Roles of the Renal Kallikrein-Kinin System in Salt-Sensitive Hypertension
To the Editor:
We read with great interest the review article “Dietary Sodium and Blood Pressure” by Dr Daniel W. Jones in Hypertension,1 which gives an excellent overview of the present status of the relationship between sodium intake and blood pressure increase. It is, however, a pity that this review did not mention the roles of the renal kallikrein-kinin system in the kidney.
On the basis of ample evidence, we believe that the renal kallikrein-kinin system plays an important role in the excretion of “extra sodium,”2 as follows:
1. The renal kallikrein-kinin system has a unique localization. After the tubulo-glomerular feedback system has completed its role at the macula densa, the distal connecting tubule cells secrete renal kallikrein, whereas the adjacent collecting tubule cells secrete its substrate (low molecular weight kininogen). Bradykinin B2 receptors, tubular-specific kinin-degradation enzymes, and kallistatin (a specific inhibitor of tissue kallikrein) are located or secreted along the cortical and medullary collecting ducts, downstream to the connecting tubules.
2. The role of the renal kallikrein-kinin system in the kidney has been clarified, using mutant kininogen-deficient (Brown Norway Katholiek, BN-Ka) rats, which cannot generate urinary kinin. The mutant BN-Ka rats show neither apparent physiological disorders nor increases in systemic blood pressure compared with that of normal BN-Kitasato rats and of rats of other strains, as long as they have a normal NaCl content in their diet. Nevertheless, a dietary NaCl content of only 2%, which does not affect blood pressure in normal rats, increases it to ≈170 mm Hg in BN-Ka rats, as measured by tail-cuff plethysmography. Sodium accumulates particularly in cells, such as erythrocytes, and in body fluid, such as cerebrospinal fluid. Importantly, sodium accumulation in the cells increases arteriolar sensitivity to angiotensin II (10-fold) and norepinephrine (30-fold).2 Clearly, then, a dysfunctional renal kallikrein-kinin system makes rats salt-sensitive. This may answer the author’s question1: “What are the mechanisms involved in the dietary sodium/blood pressure relationship?”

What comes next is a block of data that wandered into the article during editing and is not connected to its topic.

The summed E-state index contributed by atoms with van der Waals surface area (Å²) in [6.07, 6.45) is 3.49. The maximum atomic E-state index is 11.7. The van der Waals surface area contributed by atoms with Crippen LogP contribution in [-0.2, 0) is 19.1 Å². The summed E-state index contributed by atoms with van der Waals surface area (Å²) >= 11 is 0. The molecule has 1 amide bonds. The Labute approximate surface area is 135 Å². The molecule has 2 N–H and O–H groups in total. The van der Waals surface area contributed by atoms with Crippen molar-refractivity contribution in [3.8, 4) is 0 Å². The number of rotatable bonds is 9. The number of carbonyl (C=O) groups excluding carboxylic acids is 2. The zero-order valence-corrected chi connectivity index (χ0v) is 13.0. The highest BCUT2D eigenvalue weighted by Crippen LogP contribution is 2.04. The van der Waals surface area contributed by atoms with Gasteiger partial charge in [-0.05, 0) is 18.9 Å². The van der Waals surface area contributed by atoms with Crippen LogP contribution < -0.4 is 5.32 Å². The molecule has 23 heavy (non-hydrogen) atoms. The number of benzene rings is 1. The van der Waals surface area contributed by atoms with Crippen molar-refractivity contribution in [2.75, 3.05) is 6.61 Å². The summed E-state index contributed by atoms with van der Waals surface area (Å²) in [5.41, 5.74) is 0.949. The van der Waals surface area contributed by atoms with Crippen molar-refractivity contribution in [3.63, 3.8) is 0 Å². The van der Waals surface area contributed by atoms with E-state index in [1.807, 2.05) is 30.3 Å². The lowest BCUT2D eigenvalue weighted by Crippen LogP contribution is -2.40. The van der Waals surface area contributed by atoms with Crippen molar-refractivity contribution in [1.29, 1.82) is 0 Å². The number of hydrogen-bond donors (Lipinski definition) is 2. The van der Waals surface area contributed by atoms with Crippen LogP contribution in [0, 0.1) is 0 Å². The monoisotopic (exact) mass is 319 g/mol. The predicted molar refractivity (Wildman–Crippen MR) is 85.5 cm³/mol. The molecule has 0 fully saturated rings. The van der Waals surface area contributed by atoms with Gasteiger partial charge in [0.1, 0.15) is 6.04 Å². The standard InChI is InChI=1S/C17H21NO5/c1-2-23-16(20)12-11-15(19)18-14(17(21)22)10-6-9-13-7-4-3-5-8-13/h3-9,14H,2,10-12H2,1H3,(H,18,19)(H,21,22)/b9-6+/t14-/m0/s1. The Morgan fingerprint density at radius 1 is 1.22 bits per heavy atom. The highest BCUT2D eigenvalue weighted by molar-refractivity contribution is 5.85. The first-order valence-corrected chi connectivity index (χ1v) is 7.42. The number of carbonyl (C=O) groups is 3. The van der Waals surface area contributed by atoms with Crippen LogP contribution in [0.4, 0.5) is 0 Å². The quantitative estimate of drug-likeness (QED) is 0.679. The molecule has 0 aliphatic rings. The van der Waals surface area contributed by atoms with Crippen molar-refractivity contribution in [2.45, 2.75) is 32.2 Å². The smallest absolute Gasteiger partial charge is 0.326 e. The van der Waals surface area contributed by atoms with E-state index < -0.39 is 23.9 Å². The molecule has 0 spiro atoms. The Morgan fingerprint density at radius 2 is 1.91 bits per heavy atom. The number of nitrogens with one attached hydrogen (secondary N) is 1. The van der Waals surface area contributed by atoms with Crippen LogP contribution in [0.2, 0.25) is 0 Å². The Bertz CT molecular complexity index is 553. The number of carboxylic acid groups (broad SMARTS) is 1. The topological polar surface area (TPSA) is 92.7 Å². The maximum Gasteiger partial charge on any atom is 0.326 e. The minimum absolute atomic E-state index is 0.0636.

3. Renal kallikrein secretion is accelerated by potassium in sliced kidney and in vivo and also by ATP-sensitive potassium channel blockers, such as glibenclamide.
4. Do hypertensive patients excrete less urinary kallikrein? Most hypertensive animal models were reported to show reduced levels of urinary kallikrein. In humans, it was reported in 1971 that the urinary kallikrein level of patients with essential hypertension is less than that of normotensive subjects, but racial difference may have since confused the picture. However, blacks were reported to excrete less potassium in their urine than do whites.3 Total potassium excretion may reflect potassium intake. As mentioned above, potassium intake accelerates the release of renal kallikrein, so that blacks, with their lower potassium intake, may excrete less urinary kallikrein. Thus, in clinical studies, intake levels of both sodium and potassium must be controlled. In this context, measurement of urinary kallikrein levels may be “a practical method for determining salt sensitivity”1 in humans, as long as sodium and potassium intake is controlled.
I concur with Drs Katori and Majima that it is important to understand the mechanisms for sodium handling in the kidney and that it would be useful to have a clinically reliable test for salt sensitivity. Along with others, I will watch this line of research with interest as it evolves.